The village and area surround the St Bride's Centre has, in recent years, suffered a severe downturn in employment. The industrial estate in the village closed, leaving no main source of employment for the community. A local community group created a plan to reinvigorate the building, adapting it to better suit the needs of local SMEs, supporting employment, providing skills and training for local people and running the site as a self-sustaining business.

Action:
South Lanarkshire Council applied for ERDF funding for the community group to lead the project over a two-year period and redevelop the centre.

Result:
The centre was successfully renovated and redeveloped for multiple purposes, with the community group successfully taking over the building in April 2012. The project created a number of new jobs including a project coordinator and three hall keepers. A café opened five days a week and a gym also operates from the site seven days a week. Old businesses have returned to the community, setting up facilities in the centre, and new businesses have also opened.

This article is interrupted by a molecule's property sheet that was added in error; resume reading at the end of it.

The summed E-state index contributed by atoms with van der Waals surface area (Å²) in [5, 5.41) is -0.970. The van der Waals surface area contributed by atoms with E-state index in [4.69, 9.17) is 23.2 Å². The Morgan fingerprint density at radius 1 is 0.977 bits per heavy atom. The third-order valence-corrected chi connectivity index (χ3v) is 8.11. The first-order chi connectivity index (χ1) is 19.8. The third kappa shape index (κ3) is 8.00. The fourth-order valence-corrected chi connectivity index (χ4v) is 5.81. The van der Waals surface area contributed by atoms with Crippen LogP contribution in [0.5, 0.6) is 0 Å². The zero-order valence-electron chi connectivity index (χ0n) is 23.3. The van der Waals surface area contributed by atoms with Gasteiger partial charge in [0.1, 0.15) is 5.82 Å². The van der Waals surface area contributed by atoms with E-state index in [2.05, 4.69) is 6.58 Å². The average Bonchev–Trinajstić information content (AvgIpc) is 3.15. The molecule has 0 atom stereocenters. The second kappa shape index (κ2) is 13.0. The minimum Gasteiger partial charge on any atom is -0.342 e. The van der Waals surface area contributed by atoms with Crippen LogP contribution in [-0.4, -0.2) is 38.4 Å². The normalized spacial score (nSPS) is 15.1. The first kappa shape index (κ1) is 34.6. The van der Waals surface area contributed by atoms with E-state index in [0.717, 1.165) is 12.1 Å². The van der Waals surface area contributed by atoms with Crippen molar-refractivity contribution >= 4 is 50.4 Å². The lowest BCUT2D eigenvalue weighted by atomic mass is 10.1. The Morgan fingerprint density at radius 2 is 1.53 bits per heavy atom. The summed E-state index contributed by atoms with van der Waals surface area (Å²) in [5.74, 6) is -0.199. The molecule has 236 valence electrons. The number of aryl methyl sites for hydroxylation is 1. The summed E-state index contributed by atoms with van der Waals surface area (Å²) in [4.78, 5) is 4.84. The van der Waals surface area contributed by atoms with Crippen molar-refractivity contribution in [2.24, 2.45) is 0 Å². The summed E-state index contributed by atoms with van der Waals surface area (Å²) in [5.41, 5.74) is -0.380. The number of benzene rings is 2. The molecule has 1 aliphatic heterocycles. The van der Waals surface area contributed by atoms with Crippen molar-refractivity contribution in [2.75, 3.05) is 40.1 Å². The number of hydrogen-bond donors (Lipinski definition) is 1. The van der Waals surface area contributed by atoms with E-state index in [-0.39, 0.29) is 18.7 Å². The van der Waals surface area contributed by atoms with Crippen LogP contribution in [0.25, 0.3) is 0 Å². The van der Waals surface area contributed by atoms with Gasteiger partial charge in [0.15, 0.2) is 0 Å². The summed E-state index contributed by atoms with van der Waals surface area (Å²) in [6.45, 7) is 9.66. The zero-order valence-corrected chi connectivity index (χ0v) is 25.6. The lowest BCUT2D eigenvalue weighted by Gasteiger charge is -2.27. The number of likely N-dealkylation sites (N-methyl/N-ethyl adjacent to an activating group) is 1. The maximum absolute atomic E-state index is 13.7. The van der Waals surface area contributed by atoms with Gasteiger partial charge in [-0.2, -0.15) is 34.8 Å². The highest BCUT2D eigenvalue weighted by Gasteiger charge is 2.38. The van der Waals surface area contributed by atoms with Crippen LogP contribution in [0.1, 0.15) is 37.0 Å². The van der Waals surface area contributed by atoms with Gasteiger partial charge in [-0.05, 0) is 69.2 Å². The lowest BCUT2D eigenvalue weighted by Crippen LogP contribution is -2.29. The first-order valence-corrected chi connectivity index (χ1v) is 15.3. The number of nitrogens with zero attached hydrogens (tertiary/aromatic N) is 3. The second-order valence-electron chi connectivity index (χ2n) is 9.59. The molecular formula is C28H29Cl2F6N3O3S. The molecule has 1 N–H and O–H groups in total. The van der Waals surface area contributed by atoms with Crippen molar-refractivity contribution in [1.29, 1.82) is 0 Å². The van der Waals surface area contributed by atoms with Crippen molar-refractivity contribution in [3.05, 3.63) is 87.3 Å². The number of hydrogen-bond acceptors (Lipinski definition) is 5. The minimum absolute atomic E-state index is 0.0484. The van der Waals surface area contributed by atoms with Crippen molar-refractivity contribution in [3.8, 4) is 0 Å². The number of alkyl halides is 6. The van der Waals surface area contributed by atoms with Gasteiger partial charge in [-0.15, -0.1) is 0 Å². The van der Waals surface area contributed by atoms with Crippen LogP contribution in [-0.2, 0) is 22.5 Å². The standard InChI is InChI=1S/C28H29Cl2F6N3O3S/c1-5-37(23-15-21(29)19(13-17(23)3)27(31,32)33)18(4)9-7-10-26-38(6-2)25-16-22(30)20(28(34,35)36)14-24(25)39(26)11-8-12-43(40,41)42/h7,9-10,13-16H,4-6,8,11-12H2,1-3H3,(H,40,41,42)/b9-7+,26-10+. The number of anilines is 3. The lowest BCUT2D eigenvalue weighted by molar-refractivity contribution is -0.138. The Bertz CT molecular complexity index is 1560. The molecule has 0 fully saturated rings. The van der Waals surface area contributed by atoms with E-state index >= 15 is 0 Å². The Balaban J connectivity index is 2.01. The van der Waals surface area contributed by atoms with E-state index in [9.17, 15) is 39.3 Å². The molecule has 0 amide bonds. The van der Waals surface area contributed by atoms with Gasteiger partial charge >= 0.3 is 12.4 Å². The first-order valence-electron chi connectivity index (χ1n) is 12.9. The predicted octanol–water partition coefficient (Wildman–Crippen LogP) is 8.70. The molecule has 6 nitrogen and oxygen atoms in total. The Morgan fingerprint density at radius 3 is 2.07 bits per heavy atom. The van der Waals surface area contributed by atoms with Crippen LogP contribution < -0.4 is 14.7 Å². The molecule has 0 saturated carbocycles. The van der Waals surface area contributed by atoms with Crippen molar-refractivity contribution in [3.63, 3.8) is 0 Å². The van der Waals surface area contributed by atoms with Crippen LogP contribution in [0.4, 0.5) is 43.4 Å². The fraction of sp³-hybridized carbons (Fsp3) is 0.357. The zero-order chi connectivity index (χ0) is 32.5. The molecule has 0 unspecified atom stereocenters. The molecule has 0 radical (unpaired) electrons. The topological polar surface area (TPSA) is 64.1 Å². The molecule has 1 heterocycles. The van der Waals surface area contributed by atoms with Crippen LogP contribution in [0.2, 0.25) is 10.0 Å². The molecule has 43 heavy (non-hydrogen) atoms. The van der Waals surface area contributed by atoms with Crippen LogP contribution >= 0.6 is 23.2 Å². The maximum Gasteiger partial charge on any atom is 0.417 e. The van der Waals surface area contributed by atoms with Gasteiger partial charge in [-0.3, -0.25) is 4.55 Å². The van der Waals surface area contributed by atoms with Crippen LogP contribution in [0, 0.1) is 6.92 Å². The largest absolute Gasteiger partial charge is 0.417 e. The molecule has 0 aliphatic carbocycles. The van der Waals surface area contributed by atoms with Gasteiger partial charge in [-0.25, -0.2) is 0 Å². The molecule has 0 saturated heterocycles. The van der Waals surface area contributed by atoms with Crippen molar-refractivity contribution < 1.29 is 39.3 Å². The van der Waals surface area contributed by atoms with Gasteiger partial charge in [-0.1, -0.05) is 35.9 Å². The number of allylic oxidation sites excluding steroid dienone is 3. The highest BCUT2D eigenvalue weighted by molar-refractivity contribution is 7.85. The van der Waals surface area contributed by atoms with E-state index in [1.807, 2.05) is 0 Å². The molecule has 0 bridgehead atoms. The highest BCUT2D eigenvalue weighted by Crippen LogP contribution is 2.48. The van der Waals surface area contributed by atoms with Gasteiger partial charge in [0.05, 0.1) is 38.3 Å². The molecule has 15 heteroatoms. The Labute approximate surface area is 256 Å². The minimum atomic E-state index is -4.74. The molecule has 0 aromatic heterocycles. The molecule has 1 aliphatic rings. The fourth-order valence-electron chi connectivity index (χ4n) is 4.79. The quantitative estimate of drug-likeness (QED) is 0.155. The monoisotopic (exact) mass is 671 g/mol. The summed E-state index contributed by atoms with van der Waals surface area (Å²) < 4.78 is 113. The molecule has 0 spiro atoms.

The site also provides a range of training and skills development courses.

Dalmarnock Station Redevelopment

ERDF

Funding Received:
£2.9m

Project Duration: 2010 - 2014

Result:
The redevelopment of Dalmarnock Station provided a key transport hub for visitors to the Commonwealth Games and those living within the local area.

Where:
Dalmarnock, Glasgow

Fund recipients:
Strathclyde Partnership for Transport ( SPT)

Issue: